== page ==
So, Marine Corps Systems Command got to work testing new builds with the goal of keeping the feel and form of the pack the same while making it more rugged, preferably without adding weight.

The initiative appears to have been successful, but Wade is still able to destroy it. Think you can make a pack he can’t kill SysCom?

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These are the heroic Marines that respond to plane crashes

They say any landing you can walk away from is a good landing. Well, some landings can stretch the meaning of good. Take the photo below of a F9F crash. You have probably seen the video version in the 1990 film “Hunt for Red October” as a damaged F-14 or as the crash landing of a battle-damaged SBD that killed Matt Garth (played by Charlton Heston) in the 1976 film “Midway.”


This US Marine went to Somalia and became a warlord

Believe it or not, the pilot of that crash survived, and one big reason was the specially trained firefighters who handle such crashes. You can’t just throw any firefighter into this situation. Planes tend to be a special case, especially with the jet fuel on board.

The job falls to Aircraft Rescue and Firefighting Specialists. In the Marine Corps, this is known as MOS 7051. To become one, candidates must be at least 64 inches tall, they have to have vision no worse than 20/50 (correctable to 20/20), and can’t have any impairment in their color vision. Then they have to meet certain medical standards and pass the Fire Protection Apprentice (Marines) Course, while hitting certain marks on the ASVAB.

This US Marine went to Somalia and became a warlord
Marine Aircraft Rescue and Firefighting Specialists during training. (U.S. Marine Corps video by Sgt. Kate Busto)

After all that, their days are often spent training, going over the lessons learned from a given training mission, inspecting their gear, and doing all the things necessary to be ready when that moments comes. A 2015 release from the Marine Corps described how some of these Marines trained with Thai counterparts.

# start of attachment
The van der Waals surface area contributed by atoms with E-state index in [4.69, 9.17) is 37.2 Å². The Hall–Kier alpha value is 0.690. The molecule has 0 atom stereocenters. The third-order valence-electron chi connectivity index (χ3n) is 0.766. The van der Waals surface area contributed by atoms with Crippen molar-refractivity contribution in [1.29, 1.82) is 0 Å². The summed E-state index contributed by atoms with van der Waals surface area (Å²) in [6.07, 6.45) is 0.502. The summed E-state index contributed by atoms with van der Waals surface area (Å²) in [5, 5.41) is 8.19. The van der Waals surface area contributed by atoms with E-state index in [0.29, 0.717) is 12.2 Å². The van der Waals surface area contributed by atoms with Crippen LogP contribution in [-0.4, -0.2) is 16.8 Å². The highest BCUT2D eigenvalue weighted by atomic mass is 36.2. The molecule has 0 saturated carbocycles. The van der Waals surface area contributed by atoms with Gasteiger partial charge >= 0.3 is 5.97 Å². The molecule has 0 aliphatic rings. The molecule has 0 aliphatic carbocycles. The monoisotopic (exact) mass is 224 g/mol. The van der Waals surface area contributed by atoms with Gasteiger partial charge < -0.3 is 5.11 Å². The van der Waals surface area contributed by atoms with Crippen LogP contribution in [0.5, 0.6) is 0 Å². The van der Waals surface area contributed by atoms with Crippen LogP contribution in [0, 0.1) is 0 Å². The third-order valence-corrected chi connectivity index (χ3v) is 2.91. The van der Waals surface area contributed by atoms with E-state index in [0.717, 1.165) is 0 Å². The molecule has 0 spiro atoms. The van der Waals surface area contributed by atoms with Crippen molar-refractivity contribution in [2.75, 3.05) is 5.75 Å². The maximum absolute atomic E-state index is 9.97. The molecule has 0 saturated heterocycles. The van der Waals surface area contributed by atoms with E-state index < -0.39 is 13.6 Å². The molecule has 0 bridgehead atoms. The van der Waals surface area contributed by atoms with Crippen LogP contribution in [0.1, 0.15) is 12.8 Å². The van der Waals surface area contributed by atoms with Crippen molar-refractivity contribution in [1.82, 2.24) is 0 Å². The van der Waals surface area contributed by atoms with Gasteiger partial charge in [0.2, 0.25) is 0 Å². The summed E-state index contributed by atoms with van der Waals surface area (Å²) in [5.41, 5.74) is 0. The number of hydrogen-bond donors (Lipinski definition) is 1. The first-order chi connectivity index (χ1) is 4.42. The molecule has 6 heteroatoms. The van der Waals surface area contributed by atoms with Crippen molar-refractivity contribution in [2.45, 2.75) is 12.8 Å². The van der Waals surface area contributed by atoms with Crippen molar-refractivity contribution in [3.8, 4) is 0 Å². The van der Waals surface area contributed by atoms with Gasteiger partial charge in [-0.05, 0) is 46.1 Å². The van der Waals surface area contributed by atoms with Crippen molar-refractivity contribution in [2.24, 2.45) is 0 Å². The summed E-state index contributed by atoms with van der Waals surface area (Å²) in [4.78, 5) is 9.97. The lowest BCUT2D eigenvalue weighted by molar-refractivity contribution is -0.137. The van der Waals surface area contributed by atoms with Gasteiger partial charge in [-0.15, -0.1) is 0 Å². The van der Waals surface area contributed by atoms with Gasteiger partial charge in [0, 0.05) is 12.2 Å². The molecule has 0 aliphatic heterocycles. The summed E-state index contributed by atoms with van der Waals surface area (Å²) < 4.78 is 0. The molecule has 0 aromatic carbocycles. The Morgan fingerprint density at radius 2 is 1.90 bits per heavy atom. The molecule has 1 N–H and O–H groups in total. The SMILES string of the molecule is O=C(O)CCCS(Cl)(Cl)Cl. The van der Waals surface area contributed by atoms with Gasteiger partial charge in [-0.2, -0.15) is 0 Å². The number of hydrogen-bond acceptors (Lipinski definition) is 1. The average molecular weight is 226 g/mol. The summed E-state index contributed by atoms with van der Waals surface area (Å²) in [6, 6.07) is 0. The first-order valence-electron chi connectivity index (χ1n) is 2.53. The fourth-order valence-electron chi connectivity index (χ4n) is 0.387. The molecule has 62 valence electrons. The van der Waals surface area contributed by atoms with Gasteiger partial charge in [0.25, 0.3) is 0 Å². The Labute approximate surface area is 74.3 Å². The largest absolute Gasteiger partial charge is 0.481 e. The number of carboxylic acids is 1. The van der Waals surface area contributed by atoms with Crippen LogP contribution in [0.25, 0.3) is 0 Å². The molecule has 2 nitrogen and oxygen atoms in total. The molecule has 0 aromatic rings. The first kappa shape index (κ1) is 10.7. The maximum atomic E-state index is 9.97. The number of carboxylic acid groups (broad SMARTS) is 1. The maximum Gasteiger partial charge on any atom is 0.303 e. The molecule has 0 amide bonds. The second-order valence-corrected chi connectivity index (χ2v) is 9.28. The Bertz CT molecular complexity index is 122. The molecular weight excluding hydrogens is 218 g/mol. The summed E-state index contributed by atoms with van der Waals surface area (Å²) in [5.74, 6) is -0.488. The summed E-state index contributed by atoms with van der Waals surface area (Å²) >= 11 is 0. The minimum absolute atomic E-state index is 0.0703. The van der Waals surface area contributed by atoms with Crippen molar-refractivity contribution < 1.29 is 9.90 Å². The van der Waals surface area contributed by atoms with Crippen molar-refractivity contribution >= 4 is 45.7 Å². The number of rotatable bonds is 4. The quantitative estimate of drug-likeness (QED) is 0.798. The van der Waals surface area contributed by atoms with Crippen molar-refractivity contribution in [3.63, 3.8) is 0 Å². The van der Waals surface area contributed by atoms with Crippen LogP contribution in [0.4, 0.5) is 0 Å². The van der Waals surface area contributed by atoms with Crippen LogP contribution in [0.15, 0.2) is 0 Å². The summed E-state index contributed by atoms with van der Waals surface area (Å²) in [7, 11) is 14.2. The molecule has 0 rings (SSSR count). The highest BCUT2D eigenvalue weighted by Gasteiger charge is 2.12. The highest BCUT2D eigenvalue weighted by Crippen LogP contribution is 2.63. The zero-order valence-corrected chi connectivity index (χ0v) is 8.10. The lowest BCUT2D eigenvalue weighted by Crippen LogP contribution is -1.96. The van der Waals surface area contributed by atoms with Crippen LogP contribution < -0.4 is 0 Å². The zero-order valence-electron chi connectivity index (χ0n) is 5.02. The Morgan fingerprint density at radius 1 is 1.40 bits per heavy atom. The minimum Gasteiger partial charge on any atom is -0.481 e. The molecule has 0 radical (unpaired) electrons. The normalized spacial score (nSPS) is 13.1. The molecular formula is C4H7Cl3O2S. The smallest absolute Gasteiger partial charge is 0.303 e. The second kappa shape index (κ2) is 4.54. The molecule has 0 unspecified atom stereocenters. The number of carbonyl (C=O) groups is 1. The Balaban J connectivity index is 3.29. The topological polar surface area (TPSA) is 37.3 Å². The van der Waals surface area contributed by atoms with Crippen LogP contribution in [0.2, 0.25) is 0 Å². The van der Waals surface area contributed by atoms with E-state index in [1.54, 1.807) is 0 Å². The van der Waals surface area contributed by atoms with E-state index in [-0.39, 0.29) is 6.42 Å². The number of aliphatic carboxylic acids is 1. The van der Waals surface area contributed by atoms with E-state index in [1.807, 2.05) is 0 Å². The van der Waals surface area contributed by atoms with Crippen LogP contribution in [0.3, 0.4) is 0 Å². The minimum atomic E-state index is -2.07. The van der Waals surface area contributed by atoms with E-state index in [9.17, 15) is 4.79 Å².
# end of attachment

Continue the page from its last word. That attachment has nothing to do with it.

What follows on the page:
One of their exercises involved torching an airframe that had been slated for the scrapyard. That plane, a former Thai Airways C-47, ended up giving the Marines and their Thai Navy counterparts some real-life training.

This US Marine went to Somalia and became a warlord
Cpl. Justin Groom stokes the fire inside of a scrap airplane during a fire response scenario at Utapao Royal Thai Navy Airfield, Kingdom of Thailand. (Marine Corps photo by Cpl. Joshua Murray)

You can see a video of some of these well-trained – and gutsy – Marines below. These aircraft rescue firefighters are stationed at Marine Corps Air Station Iwakuni in Japan. These Marines stand ready to act if a plane crashes – or just catches fire – an event they hope never happens for real. (U.S. Marine Corps video by Sgt. Kate Busto)

MIGHTY TRENDING

This Navy vet found a career as a Hollywood advisor and motocross competitor

Jacqueline Carrizosa is a Navy veteran who successfully leveraged her military experience into an exciting civilian career.


Her grit as a former rescue swimmer and gunner’s mate helped prepare her to become a tough motocross competitor and military advisor in Hollywood.

In this episode of the WATM Spotlight Series, Jackie tells us about her journey from rescue swimming to Hollywood during a photo shoot with photographer and former Marine Cedric Terrell.

When Jackie joined the Navy, she became a rescue swimmer while she was a gunner’s mate, starting with a class of thirty-two and graduating with twenty. She was the only woman in the class.

Being in the Navy gave her plenty of skills she’s carried over into civilian life. She has been a military advisor on several films, the most well-known of which was Battleship. Meanwhile, she now races motocross and is a full automatic machine gun instructor.

Modeling for motocross has been especially exciting; once again a woman in a predominantly male world, she’s expected to be girly while also having fun—and she’s certainly up for the challenge.

Editor’s Note: Carrizosa was recently injured while training for the Vegas to Reno ironman motorcycle race. She broke her back in two places and lost a kidney. Friends with the Veterans Training Fund have established a GoFundMe account to help with her medical bills.

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Here’s what makes the Los Angeles class submarine so powerful (video)

The Los Angeles class submarine is the backbone of the US Navy submarine fleet. The nuclear-powered fast attack submarine represents two generations of undersea technology and has been a part of  the U.S. Navy’s attack submarine fleet for close to half a century.


Want to know what life is like on a submarine? Check out 27 Incredible Photos Of Life On A US Navy Submarine